The liturgy is more than a form of human self-expression, a community-building exercise or even a catechetical tool, because the liturgy is more than its ritual forms. The liturgy is the action of Jesus Christ, our great high priest. Risen from the dead, he is free to act wherever he wills; and he wills to act through the sacraments. Through his life, death and resurrection, Jesus gives glory to his Father and wins God's forgiveness of our sins, the grace to make us holy and the promise of our eternal salvation. Through the worship of the Church in and with Jesus, her head, we lift our minds and hearts to the Father in the power of the Holy Spirit. Liturgy is prayer given us by the Church to bring us out of ourselves and into Christ.

Entering into the celebration of the liturgy shapes us in the likeness of Christ (see Catechism of the Catholic Church, 1086). The season of Advent is about to start; it is the beginning of the liturgical year and prepares us for the feast of Christ's birth. From Christmas through Easter and the Ascension to Pentecost, the liturgy of the Church brings us every year through each of the mysteries of Christ's life, death and resurrection. The rites teach and form us as we worship the Father in spirit and in truth. The liturgy takes us beyond the life of every day and leads us into the life of eternity. Through the liturgy, we always have one foot in heaven. But the liturgy also sends us back to daily life with the perspective and courage necessary to transform this world. In the celebration of the various saints' feast days throughout the liturgical year, we find guides and intercessors to help us follow the path of discipleship in this life, a path marked out for us by the Blessed Virgin Mary and her brothers and sisters in holiness who have gone before us in faith.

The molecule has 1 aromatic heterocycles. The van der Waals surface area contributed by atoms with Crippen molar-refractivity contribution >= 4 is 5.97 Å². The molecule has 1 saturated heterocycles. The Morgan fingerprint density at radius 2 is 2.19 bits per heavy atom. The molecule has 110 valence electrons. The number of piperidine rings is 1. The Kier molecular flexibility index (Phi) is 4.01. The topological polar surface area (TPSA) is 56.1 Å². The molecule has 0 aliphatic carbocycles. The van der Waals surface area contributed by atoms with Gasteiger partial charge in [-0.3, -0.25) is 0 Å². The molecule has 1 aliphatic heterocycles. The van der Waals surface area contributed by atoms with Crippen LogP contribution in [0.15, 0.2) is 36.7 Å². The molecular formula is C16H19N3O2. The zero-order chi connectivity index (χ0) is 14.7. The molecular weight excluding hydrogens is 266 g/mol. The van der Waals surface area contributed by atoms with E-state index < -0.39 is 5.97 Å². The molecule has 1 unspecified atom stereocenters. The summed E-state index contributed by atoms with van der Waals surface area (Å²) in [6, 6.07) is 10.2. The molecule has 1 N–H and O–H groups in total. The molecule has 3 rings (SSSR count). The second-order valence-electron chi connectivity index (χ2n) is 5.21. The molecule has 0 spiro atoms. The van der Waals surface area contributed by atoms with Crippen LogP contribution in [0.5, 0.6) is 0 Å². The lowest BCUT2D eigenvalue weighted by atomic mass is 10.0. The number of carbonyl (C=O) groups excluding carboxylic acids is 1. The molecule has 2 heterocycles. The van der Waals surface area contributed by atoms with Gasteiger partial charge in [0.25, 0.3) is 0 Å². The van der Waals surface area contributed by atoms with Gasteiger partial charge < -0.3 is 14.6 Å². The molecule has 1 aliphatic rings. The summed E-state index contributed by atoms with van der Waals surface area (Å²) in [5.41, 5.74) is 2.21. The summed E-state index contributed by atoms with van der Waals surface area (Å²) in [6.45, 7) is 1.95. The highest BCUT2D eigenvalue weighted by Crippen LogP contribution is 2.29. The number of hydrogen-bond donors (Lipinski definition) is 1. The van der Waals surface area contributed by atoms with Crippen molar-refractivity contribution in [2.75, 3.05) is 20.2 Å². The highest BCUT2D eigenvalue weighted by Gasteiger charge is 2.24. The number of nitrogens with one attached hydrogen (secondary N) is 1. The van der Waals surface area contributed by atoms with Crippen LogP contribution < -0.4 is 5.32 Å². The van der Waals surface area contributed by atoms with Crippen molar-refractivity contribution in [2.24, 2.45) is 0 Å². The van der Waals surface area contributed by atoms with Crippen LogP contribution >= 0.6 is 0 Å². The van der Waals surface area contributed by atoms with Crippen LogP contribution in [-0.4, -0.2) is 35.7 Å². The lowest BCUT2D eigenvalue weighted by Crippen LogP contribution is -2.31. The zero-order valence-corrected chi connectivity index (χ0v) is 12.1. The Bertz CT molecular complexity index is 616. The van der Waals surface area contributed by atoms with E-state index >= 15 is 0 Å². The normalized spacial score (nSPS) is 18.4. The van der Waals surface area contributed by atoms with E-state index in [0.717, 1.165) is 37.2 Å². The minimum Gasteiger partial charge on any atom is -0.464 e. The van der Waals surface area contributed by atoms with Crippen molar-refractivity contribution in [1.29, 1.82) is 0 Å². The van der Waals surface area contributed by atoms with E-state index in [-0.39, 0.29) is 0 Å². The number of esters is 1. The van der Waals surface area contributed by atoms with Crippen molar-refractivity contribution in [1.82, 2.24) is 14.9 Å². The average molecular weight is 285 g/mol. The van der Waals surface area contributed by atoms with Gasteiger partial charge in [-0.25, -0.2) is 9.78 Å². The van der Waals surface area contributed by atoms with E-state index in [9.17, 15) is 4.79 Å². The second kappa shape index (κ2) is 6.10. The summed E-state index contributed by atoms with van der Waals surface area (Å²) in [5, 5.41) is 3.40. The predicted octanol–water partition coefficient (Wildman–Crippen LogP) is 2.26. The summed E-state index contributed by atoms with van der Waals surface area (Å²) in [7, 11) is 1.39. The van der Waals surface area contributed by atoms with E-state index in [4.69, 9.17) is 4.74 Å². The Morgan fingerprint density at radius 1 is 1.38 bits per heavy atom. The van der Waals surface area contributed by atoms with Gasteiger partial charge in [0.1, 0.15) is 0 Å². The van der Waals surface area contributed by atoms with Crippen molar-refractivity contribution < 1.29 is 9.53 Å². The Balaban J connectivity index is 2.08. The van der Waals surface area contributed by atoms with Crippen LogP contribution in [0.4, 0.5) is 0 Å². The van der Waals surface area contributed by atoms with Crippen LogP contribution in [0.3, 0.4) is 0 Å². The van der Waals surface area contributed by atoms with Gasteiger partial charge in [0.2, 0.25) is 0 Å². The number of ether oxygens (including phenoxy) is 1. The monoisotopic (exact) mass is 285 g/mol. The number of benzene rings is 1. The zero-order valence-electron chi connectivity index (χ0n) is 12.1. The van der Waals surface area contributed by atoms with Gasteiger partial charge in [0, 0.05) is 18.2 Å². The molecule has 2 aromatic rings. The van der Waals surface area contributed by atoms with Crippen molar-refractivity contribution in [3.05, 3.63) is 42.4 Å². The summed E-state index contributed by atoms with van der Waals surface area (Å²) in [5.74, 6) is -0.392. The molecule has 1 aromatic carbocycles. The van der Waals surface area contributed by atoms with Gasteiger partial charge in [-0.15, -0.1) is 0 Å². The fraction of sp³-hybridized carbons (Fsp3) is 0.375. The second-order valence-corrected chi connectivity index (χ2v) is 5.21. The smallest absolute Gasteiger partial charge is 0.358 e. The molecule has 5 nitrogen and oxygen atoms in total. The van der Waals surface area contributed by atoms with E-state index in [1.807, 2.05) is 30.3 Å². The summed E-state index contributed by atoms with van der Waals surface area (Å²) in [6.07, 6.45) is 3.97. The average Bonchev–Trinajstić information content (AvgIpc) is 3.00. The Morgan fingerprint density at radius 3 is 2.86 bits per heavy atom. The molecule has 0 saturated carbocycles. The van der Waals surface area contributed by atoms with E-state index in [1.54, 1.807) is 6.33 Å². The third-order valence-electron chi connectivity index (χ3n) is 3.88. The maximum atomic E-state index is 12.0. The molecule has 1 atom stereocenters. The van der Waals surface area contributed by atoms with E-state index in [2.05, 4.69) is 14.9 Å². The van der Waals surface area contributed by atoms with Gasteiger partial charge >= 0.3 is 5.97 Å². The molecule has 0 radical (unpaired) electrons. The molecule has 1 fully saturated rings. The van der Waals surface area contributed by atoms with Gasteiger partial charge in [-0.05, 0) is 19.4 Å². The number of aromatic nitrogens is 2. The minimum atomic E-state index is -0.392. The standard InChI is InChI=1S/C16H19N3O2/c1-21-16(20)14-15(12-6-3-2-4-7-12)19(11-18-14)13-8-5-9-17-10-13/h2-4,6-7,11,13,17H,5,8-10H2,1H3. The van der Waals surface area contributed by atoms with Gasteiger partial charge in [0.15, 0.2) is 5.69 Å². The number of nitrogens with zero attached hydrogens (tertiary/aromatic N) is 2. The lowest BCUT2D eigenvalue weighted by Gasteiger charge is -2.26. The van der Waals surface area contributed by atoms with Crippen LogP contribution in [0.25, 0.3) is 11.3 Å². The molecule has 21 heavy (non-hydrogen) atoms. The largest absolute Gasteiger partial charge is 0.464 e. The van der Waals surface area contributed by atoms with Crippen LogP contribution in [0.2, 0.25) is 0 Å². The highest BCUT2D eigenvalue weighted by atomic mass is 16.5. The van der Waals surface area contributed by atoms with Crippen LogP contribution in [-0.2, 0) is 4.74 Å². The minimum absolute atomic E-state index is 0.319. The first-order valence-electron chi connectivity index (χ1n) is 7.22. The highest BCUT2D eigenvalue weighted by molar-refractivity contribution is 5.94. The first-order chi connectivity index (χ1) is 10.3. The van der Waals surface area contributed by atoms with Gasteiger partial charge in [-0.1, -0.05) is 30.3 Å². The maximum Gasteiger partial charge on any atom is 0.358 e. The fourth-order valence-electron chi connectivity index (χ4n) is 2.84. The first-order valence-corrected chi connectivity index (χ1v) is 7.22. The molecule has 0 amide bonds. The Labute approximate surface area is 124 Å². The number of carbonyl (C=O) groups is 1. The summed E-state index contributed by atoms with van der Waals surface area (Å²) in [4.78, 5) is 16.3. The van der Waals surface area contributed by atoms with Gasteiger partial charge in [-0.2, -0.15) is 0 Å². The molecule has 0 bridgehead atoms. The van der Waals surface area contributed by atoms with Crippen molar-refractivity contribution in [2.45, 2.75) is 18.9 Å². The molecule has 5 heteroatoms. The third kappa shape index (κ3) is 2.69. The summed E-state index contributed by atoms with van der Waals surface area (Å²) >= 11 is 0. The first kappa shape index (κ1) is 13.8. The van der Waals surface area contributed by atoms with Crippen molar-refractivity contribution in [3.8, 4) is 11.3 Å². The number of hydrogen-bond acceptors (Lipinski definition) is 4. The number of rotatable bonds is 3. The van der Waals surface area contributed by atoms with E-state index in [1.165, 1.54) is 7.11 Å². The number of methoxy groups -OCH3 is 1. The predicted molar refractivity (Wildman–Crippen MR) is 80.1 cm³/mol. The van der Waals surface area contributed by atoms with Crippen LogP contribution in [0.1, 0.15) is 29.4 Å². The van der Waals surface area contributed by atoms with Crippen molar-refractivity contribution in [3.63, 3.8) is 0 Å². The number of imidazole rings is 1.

If liturgy is "the summit toward which the activity of the Church is directed" and "the font from which all her power flows" (Vatican II's decree on the Sacred Liturgy, 10), then the mission of the Church in every age is to include as many as possible of the baptized in the regular sacramental life of the Church, especially in the celebration of the Sunday Eucharist. Our present situation of about a third of baptized Catholics participating with some regularity in the celebration of Sunday Mass is a problem far more grave than that presented by the difficulties of liturgical translation.

Much is sometimes made about the shortage of priests, and justly so. But a deeper problem is the shortage of Catholics. In a diocese which officially counts about 2.3 to 2.4 million baptized Catholics in Cook and Lake counties, we have a weekly Mass attendance of about 581,000. This was the number of the "October count" this year, the count of all those who were at Sunday Mass on the four Sundays of last October. It's slightly more than the October count of last year, but it should still give us pause. October counts aren't the only means of assessing the number of practicing Catholics but, for the sake of discussion, let's assume we have about 850,000 practicing Catholics in the Archdiocese, many of them immigrants who were trained to practice their faith not here but in Poland or Mexico or Vietnam. Since we have parishes and schools in the Archdiocese to accommodate almost 2.5 million practicing Catholics, we obviously have too many parishes and schools. One could also argue that we have more priests per practicing Catholic now than we had a generation ago, when 75 or 80 per cent of baptized Catholics went regularly to Sunday Mass.